Microsoft’s Surface Duo shocked the tech world this morning. Everything else the company revealed at its event Wednesday in New York was foretold in leaks over the last few days, but not this dual-screen smartphone, the company’s first foray into mobile since the long, agonizing death of Windows Phone. This time, however, Microsoft is partnering with Google to run the phone on a special version of Android, guaranteeing no app gap.
The Android world already has Samsung’s Galaxy Fold, and the Surface Duo works similarly, opening like a book. Microsoft’s version reveals not a bendable OLED display, however, but rather two 5.6-inch displays mounted side by side. Like its newborn cousin the Surface Neo, there’s a very visible hinge in the middle of the Surface Duo. Considering the torrent of troubles Samsung’s had with its Galaxy Fold screen, that’s probably the wisest choice. The use of two discrete displays also allows the device to be used in “adaptable postures” depending on the situation.
Most notably, the Surface Duo doesn’t run Windows like Microsoft’s previous handset—it runs Android. Microsoft executive Panos Panay didn’t get into specifics as to how skinned the version of Android will be, but from the looks of it, it’s quite different from the current Android 10. He said the company was working closely with Google on the device, and that it will marry “the absolute best of Microsoft with the absolute best of Android.”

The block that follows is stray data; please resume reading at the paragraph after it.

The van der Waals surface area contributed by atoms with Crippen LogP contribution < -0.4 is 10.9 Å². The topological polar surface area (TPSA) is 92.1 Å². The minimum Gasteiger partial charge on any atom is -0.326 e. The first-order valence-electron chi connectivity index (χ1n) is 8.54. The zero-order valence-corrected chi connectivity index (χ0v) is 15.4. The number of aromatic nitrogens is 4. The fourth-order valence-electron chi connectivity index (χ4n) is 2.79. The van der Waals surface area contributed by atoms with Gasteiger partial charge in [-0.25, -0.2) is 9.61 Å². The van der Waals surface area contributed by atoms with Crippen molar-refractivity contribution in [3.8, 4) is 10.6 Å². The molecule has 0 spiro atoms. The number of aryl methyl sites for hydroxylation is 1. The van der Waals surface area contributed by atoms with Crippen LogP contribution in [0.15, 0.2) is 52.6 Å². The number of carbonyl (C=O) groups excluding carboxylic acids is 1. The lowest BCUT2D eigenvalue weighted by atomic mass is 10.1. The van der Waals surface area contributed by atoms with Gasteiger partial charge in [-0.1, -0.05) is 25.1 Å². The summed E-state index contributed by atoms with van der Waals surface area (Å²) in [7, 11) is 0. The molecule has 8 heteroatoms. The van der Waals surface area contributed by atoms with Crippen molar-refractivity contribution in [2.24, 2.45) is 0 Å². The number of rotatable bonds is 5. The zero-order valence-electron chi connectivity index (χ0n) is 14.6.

Surface outside, Android inside
It starts with the design, which is basically a smaller version of the Surface Neo tablet. When closed, it looks like a tiny laptop that may, of course, open into clamshell mode or fold flat to be used as a tablet. While the Surface Duo doesn’t technically have a separate outside screen as the Galaxy Fold does, the 360-degree hinge lets you flip the two inside screens to the outside. It resembles the XTE Axon M, but the Surface Duo is a much more elegant device.
Microsoft didn’t share dimensions of the device, but both screens have large bezels all around, with lots of space above and below the screens. Furthermore, the Surface Duo appears to have a 4:3 display rather than a 16:9 one, which would make it wider than most smartphones. Specifically, Panay called out that the Surface Duo will “fit in your bag,” which could be a sly way of noting it’s not a pocket device.
When opened, the Surface Duo is an 11-inch tablet with a seam down the middle. It can be used as a single screen, but its main purpose—like the Surface Neo—is for dual-screen multitasking. Not only will it enable split-screen apps and drag-and-drop capabilities, it will also seamlessly integrate with other Surface PCs via a built-in and beefed-up version of Continue on PC. That’s the main appeal of the device, as Panay described, “not just because of the hardware but how productive you can be on it.”
While we have a lot of questions—camera, chip, battery life, carrier support, and price—the Surface Duo is undoubtedly exciting. As Android phones and iPhones are struggling to figure out the next big thing, the Surface Duo is a new category of device with, as Panay said, “a unique design ethos that Surface brings with every single app in the Android ecosystem.”
However, we’re going to have to wait a while to get it. Microsoft says the Surface Duo won’t ship until holiday 2020, more than a year away. By that point, the Galaxy S11, iPhone 12, and Pixel 5 will all be here, so Microsoft will certainly have its work cut out for it. But if you’re in the market for a new phone, you might want to hold off just a little longer.